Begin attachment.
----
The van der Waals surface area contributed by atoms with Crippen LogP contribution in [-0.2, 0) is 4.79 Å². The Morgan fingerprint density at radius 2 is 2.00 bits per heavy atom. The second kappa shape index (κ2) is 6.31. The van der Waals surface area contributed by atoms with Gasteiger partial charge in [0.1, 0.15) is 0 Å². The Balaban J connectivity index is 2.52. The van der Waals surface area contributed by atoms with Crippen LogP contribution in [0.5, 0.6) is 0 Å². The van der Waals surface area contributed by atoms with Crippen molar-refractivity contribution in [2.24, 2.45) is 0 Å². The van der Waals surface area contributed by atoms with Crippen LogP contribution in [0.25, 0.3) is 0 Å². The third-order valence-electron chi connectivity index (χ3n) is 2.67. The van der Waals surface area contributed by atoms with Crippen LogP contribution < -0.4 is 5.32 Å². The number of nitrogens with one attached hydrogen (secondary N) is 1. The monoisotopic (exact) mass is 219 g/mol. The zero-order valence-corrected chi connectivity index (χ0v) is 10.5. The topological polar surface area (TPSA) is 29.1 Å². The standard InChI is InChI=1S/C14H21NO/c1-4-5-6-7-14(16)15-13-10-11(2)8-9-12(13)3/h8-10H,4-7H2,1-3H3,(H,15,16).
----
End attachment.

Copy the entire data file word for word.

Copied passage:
The van der Waals surface area contributed by atoms with Crippen LogP contribution in [-0.2, 0) is 4.79 Å². The Morgan fingerprint density at radius 2 is 2.00 bits per heavy atom. The second kappa shape index (κ2) is 6.31. The van der Waals surface area contributed by atoms with Gasteiger partial charge in [0.1, 0.15) is 0 Å². The Balaban J connectivity index is 2.52. The van der Waals surface area contributed by atoms with Crippen LogP contribution in [0.5, 0.6) is 0 Å². The van der Waals surface area contributed by atoms with Crippen molar-refractivity contribution in [2.24, 2.45) is 0 Å². The van der Waals surface area contributed by atoms with Crippen LogP contribution in [0.25, 0.3) is 0 Å². The third-order valence-electron chi connectivity index (χ3n) is 2.67. The van der Waals surface area contributed by atoms with Crippen LogP contribution < -0.4 is 5.32 Å². The number of nitrogens with one attached hydrogen (secondary N) is 1. The monoisotopic (exact) mass is 219 g/mol. The zero-order valence-corrected chi connectivity index (χ0v) is 10.5. The topological polar surface area (TPSA) is 29.1 Å². The standard InChI is InChI=1S/C14H21NO/c1-4-5-6-7-14(16)15-13-10-11(2)8-9-12(13)3/h8-10H,4-7H2,1-3H3,(H,15,16).